Early Maori were the first people to live and settle in Clutha attracted by the abundant fish found in the rivers and sea. They also ate the now extinct Moa which roamed the forests. These flightless birds were up to 12 foot tall and could weigh as much as 230 kilograms.
The Catlins with its rich resources proved a popular place with hunting camps set up around Papatowai where there was lots of timber for canoes. You can see the remains of some of these sites which have been exposed by sea erosion.
Maori legends tell tales of the great chiefs and their battles with large hairy forest monsters called Maeroero or Moehau.
And you can still get a sense of the rich Maori history in the Catlins thanks to many of the place names. The Owaka museum is a great place to find out more.
Descendants of those first settlers still live in Clutha today but many of the indigenous people died from diseases bought by the waves of European sealers and whalers.
Captain Cook actually failed to spot the Catlins coast due to bad weather and it was another 40 years till the Europeans finally arrived down here.
These hardy profiteers set up whaling stations at Taieri Mouth, Port Molyneux and Tautuku but within decades there were pretty much no seals or whales left.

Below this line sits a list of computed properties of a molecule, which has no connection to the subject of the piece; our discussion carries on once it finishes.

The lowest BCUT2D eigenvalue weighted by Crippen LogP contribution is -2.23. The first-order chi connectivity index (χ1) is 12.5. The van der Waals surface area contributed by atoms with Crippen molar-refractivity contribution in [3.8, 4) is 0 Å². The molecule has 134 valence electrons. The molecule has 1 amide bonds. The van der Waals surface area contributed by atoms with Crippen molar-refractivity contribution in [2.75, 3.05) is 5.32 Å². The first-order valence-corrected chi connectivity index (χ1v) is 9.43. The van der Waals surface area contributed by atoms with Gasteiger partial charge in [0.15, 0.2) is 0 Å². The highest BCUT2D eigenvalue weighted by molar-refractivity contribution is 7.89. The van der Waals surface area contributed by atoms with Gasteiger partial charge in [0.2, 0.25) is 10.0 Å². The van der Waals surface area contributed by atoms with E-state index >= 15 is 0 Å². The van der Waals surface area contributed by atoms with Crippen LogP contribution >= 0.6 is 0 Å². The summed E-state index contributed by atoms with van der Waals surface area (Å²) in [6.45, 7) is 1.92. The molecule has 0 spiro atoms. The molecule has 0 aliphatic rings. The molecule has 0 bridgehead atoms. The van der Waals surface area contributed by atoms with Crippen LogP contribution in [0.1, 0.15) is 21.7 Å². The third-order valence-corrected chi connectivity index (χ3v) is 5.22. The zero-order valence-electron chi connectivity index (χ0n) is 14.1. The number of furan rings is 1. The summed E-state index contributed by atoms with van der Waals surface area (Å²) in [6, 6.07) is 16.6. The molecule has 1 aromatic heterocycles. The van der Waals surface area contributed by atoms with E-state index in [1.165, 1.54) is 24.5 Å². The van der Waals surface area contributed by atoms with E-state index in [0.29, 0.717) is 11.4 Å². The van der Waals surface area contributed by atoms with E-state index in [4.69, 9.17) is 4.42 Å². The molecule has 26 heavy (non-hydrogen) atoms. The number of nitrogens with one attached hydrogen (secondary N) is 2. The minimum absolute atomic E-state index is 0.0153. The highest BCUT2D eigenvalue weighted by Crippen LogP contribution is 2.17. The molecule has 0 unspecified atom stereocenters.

Plans to build the country’s first Scottish colony in Clutha were dashed due to the lack of a big enough harbour with Dunedin (or new Edinburgh taken from the gaelic word) chosen instead. However within years settlers had spread throughout the district.
Timber was the next big thing with sawmills set up around the river estuaries before the railway was built between Balclutha and Tahakopa which only closed in 1971 just 6 years after the road to Owaka was finally sealed.
Most of the gravel roads have been tarmacked but only recently with the main coast route to Waikawa completed in 2006. The road to the Nuggets was finally done in 2017, while the last bit from Curio Bay to Haldane is being done right now.